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Boston Pops Dazzles With Hollywood Music Night

John Williams Conducts an Eclectic Tribute to Henry Mancini and Bernard Hermann

By Kevin Der

“Hooray for Hollywood” Film Night

Boston Pops

John Williams, conductor

Symphony Hall

May 18, 19, and 21, 8 p.m.

When I found myself at Symphony Hall on a night during finals week, I was giddy with anticipation about the concert I was about to experience. It is the opportunity of a lifetime to play audience to a man whose music is among the most beautiful in the world. In the words of Steven Spielberg, “He can take a moment and just uplift it. He can take a tear that’s just forming in your eye and he can cause it to drip.” He speaks, of course, of none other than the master of film music, John Williams.

Williams typically conducts several film music concerts annually in late May with the Boston Pops. For instance, I was able to attend a concert two years ago that celebrated his 70th birthday. This year, the concerts were mainly designed as tributes to other film composers, specifically Bernard Hermann and Henry Mancini.

My exposure to Hermann’s music has been limited, having seen very few of the films he has scored, one of which is “Citizen Kane.” The only others I’ve heard are all results of Hermann’s collaboration with Alfred Hitchcock, most notably “Psycho” and “North by Northwest.” It was a pleasure then to hear for the first time music by Hermann performed live.

The first third of the program was comprised of Hermann’s music. “The Death Hunt,” from “On Dangerous Ground,” is a foreboding, intense piece featuring horns, which are required to play rapid-fire notes from start to finish. This is one of the most difficult brass parts I’ve ever heard, and the Pops orchestra hit it. I also got to hear “The Inquirer” from “Citzen Kane” next -- a favorite of mine. The music from this film was apparently Hermann’s first film score.

This first part of the concert gave me a glimpse of Williams’ conducting style. Interestingly, I got the sense that for an action-packed piece like “The Death Hunt,” he likes to command the orchestra with the slightest movements of his baton, whereas for a slower, quieter piece, he is a much more physical and visibly involved conductor.

Music from Williams’ scores for “Harry Potter” followed, which I was most looking forward to. “Fawkes’s Theme” is one of his most beautiful themes, and it was amazing to hear it played live -- I was completely swept away by it. A woodwind arrangement of “Nimbus 2000” was well played, but, following “Fawkes,” it was rather a letdown. I also would have preferred a full orchestral version. “Harry’s Wondrous World” brought me back, and it was nothing short of spectacular.

Concertmistress Tamara Smirnova then dazzled with violin solos in a number of pieces, such as the theme from Williams’ “Far and Away” -- which I’d never heard before -- along with outstanding excerpts from “Fiddler on the Roof.” I didn’t realize the “Tango” that was to be played was actually the Tango -- you know, the famous one heard in the movie “True Lies.” (It’s actually from “Scent of a Woman.”) Lively and dance inducing, it’s now become one of my favorite violin pieces.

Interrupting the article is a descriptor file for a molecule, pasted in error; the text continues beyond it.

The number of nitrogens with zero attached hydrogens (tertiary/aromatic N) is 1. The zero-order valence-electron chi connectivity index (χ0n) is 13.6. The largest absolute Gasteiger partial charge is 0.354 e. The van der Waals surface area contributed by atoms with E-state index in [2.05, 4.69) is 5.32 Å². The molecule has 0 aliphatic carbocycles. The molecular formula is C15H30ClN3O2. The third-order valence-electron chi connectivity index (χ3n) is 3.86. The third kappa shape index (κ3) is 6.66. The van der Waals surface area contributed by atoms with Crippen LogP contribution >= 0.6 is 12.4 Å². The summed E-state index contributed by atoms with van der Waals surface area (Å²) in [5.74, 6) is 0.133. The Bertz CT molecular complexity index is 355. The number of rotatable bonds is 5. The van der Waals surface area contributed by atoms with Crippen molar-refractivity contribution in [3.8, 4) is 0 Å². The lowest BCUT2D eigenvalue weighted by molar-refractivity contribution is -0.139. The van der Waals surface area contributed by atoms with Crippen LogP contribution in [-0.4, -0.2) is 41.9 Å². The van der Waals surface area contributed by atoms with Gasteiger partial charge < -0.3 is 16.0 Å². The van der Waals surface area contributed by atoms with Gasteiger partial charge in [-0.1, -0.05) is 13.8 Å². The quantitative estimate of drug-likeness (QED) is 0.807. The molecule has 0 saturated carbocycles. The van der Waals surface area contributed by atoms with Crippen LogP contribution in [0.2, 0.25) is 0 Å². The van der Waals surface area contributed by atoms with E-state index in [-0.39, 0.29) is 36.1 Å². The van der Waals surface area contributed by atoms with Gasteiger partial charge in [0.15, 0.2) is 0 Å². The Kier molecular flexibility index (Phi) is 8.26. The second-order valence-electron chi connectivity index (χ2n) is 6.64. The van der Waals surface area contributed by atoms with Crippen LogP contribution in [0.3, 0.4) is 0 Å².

Most notably, Smirnova performed the theme from “Schindler’s List,” which is incredibly haunting and beautiful. While it was wonderful to hear it, I have to say that I really prefer Itzhak Perlman’s performance of this piece. Smirnova took excessive ritards, which, although they were supposed to be for expressive purposes, seemed a bit excessive and detracted from the flow in several places.

The Mancini tribute followed, putting me back into a lively mood with themes from “Pink Panther” and “Peter Gunn,” the latter of which I was hearing for the first time. The title piece from “Days of Wine and Roses” -- again completely unknown to me -- was a quiet, incredibly gorgeous piece with a hint of jazz. One of Mancini’s most beloved pieces, “Moon River” from “Breakfast at Tiffany’s,” was a joy to hear. I never realized how beautiful it was until I heard it used in a “Sex and the City” episode. It also is now one of my favorites.

Even though I went to this concert to see Williams and hear his music performed, a nice byproduct was hearing a number of outstanding film music pieces I never knew existed. At the end, I was tempted to shout out and beg for new music from “Harry Potter and the Prisoner of Azkaban,” but chickened out. Apparently, rumor has it that one man once shouted to Williams at the end of a concert, “For the love of God, play Superman!” Instead, the maestro ended up treating us to the “Raider’s March” from “Indiana Jones” and the flying theme from “E.T.” Not a bad way to end a concert, or a semester, for that matter.